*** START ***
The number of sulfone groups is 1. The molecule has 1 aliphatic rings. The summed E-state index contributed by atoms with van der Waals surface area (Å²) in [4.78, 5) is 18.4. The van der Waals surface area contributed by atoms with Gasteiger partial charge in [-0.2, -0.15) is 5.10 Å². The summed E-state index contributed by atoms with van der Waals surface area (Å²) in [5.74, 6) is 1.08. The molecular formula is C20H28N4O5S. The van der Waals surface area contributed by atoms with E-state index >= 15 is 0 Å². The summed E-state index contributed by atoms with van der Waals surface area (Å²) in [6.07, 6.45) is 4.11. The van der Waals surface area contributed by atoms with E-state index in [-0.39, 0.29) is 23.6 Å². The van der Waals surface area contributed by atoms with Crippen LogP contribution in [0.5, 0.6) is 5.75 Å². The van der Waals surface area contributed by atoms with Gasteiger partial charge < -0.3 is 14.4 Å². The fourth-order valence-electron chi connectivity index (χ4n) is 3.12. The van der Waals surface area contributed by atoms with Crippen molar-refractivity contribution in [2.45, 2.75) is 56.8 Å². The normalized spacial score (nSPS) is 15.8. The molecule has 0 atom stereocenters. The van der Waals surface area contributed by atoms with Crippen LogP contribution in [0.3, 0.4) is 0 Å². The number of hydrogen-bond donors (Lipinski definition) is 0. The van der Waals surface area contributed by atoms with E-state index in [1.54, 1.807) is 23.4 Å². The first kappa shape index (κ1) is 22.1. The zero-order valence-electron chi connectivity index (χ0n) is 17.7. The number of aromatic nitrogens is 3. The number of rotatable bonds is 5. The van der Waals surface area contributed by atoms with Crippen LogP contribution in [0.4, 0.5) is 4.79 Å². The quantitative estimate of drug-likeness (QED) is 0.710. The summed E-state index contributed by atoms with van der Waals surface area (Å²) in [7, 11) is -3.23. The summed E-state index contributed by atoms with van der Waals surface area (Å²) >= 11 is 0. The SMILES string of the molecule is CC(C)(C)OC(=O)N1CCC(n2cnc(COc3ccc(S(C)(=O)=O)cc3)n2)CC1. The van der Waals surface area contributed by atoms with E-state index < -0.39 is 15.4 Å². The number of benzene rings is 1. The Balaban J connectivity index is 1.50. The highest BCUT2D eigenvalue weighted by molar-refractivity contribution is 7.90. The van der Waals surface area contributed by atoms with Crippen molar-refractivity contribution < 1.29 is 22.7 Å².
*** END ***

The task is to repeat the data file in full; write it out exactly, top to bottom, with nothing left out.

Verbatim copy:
The number of sulfone groups is 1. The molecule has 1 aliphatic rings. The summed E-state index contributed by atoms with van der Waals surface area (Å²) in [4.78, 5) is 18.4. The van der Waals surface area contributed by atoms with Gasteiger partial charge in [-0.2, -0.15) is 5.10 Å². The summed E-state index contributed by atoms with van der Waals surface area (Å²) in [5.74, 6) is 1.08. The molecular formula is C20H28N4O5S. The van der Waals surface area contributed by atoms with E-state index >= 15 is 0 Å². The summed E-state index contributed by atoms with van der Waals surface area (Å²) in [6.07, 6.45) is 4.11. The van der Waals surface area contributed by atoms with E-state index in [-0.39, 0.29) is 23.6 Å². The van der Waals surface area contributed by atoms with Crippen LogP contribution in [0.5, 0.6) is 5.75 Å². The van der Waals surface area contributed by atoms with Gasteiger partial charge < -0.3 is 14.4 Å². The fourth-order valence-electron chi connectivity index (χ4n) is 3.12. The van der Waals surface area contributed by atoms with Crippen molar-refractivity contribution in [2.45, 2.75) is 56.8 Å². The normalized spacial score (nSPS) is 15.8. The molecule has 0 atom stereocenters. The van der Waals surface area contributed by atoms with Crippen LogP contribution in [0.3, 0.4) is 0 Å². The number of hydrogen-bond donors (Lipinski definition) is 0. The van der Waals surface area contributed by atoms with E-state index in [1.54, 1.807) is 23.4 Å². The first kappa shape index (κ1) is 22.1. The zero-order valence-electron chi connectivity index (χ0n) is 17.7. The number of aromatic nitrogens is 3. The number of rotatable bonds is 5. The van der Waals surface area contributed by atoms with Crippen LogP contribution in [0.4, 0.5) is 4.79 Å². The quantitative estimate of drug-likeness (QED) is 0.710. The summed E-state index contributed by atoms with van der Waals surface area (Å²) in [7, 11) is -3.23. The summed E-state index contributed by atoms with van der Waals surface area (Å²) >= 11 is 0. The SMILES string of the molecule is CC(C)(C)OC(=O)N1CCC(n2cnc(COc3ccc(S(C)(=O)=O)cc3)n2)CC1. The van der Waals surface area contributed by atoms with E-state index < -0.39 is 15.4 Å². The number of benzene rings is 1. The Balaban J connectivity index is 1.50. The highest BCUT2D eigenvalue weighted by molar-refractivity contribution is 7.90. The van der Waals surface area contributed by atoms with Crippen molar-refractivity contribution < 1.29 is 22.7 Å².